A group representing Chinese people in Solomon Islands says many Chinese families have lost everything and been left homeless following the widespread looting and torching of shops and properties.
A protest last Wednesday calling for Prime Minister Manasseh Sogavare to step down lapsed into major unrest and three days of rioting.
The Solomon Islands Chinese Association (SICA) has condemned the events which it says has endangered innocent lives.
SICA is encouraging all Chinese owned and operated businesses to continue operating in an ethical and fair manner; respecting and abiding by the laws of the country.
It said the Chinese community remains confident in a brighter Solomon Islands despite the violence, which it blamed on a small minority.
The Mayor of Honiara Eddie Siapu has appealled for help to clean up the city with Chinatown and eastern Honiara in particularly bad shape.
"I would like to make a call, an appeal, to my good people of Honiara City to come forward and assist the City Council with a majoro voluntary cleanup in the city. Following the riot and looting in the capital I appeal to the business houses, NGOs, stakeholders, commnity leaders, church leaders and other groups for assistance," he said.
External help vital in regaining control
Papua New Guinea's police chief said the deployment of its forces to Solomon Islands helped quell the unrest.
PNG's deployment of 37 police and correctional services personnel to Honiara followed Australia's move to deploy over a hundred military and police forces last week.
Police commissioner David Manning says his force was glad to help their Solomons counterparts.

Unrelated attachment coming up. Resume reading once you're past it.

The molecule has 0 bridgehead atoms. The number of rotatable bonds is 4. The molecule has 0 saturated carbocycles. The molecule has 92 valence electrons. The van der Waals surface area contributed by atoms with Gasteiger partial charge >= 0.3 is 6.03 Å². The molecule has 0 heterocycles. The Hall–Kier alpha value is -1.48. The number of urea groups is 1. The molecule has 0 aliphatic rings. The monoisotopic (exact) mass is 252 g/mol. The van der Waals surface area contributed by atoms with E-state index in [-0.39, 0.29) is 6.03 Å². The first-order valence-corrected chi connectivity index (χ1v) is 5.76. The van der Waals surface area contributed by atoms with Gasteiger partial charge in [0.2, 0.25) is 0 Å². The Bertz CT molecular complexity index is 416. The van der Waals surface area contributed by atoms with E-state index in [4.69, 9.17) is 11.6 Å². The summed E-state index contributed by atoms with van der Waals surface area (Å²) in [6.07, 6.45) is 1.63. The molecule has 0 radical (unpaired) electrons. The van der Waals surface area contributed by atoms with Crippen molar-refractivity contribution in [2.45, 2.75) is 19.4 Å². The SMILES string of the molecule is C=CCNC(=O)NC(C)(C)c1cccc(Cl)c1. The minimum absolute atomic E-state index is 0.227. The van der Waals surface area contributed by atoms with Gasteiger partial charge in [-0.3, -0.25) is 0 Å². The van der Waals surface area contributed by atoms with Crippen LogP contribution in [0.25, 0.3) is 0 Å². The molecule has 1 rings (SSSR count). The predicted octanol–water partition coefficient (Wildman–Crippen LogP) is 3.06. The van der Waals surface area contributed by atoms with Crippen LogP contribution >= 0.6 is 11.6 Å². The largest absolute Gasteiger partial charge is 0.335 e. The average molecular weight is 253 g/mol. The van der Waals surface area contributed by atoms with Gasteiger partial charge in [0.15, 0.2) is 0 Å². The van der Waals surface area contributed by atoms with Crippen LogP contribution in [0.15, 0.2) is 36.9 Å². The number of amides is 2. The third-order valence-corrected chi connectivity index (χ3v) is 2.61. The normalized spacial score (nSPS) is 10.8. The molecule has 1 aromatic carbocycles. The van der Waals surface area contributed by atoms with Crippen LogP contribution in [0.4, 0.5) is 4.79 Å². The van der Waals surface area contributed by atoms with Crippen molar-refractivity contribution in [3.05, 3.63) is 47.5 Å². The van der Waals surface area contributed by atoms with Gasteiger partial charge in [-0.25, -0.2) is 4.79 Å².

"And our support was not only timely but very much critical to their ability to contain the situation in Honiara. It is very much Papua New Guinea's intent to ensure not only that we enjoy domestic security but also regional security as well."
Rioting has ceased in Honiara but security forces remain on high alert as parliament reconvenes.
Manning said PNG security forces could stay longer if needed.
He said the deployment of 37 police and correctional services personnel was critical to their local counterparts being able to contain the situation.
"The deployment marks the beginning of a three to four week deployment for this contingent. There is a coimmitment to support further, depending on the situation in Honiara."
Australia has also deployed over 100 military and police forces to Honiara.
Meanwhile, the European Union is monitoring the situation.
The EU's Ambassador for the Pacific Sujiro Seam said they are greatly concerned by what has taken place in Honiara.
"We call on all parties involved to enable a return to peace, calm, stability and security after days of riots, looting and fire," he said.